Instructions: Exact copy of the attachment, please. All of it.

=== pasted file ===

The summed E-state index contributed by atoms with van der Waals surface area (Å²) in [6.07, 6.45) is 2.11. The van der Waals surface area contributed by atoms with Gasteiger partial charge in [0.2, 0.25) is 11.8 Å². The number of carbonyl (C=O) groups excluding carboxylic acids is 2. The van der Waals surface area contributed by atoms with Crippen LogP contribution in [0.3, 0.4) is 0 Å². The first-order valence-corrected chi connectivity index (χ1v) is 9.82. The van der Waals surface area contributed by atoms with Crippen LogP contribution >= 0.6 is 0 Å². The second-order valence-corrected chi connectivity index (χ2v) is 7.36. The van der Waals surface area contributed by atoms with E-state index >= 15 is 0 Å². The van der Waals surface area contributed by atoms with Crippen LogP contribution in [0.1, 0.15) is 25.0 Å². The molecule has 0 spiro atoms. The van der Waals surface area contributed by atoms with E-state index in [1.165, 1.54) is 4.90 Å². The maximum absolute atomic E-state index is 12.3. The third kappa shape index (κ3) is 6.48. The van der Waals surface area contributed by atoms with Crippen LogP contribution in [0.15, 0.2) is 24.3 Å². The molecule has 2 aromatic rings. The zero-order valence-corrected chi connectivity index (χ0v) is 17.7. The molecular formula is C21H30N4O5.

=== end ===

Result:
The summed E-state index contributed by atoms with van der Waals surface area (Å²) in [6.07, 6.45) is 2.11. The van der Waals surface area contributed by atoms with Gasteiger partial charge in [0.2, 0.25) is 11.8 Å². The number of carbonyl (C=O) groups excluding carboxylic acids is 2. The van der Waals surface area contributed by atoms with Crippen LogP contribution in [0.3, 0.4) is 0 Å². The first-order valence-corrected chi connectivity index (χ1v) is 9.82. The van der Waals surface area contributed by atoms with Crippen LogP contribution >= 0.6 is 0 Å². The second-order valence-corrected chi connectivity index (χ2v) is 7.36. The van der Waals surface area contributed by atoms with E-state index >= 15 is 0 Å². The van der Waals surface area contributed by atoms with Crippen LogP contribution in [0.1, 0.15) is 25.0 Å². The molecule has 0 spiro atoms. The van der Waals surface area contributed by atoms with E-state index in [1.165, 1.54) is 4.90 Å². The maximum absolute atomic E-state index is 12.3. The third kappa shape index (κ3) is 6.48. The van der Waals surface area contributed by atoms with Crippen LogP contribution in [0.15, 0.2) is 24.3 Å². The molecule has 2 aromatic rings. The zero-order valence-corrected chi connectivity index (χ0v) is 17.7. The molecular formula is C21H30N4O5.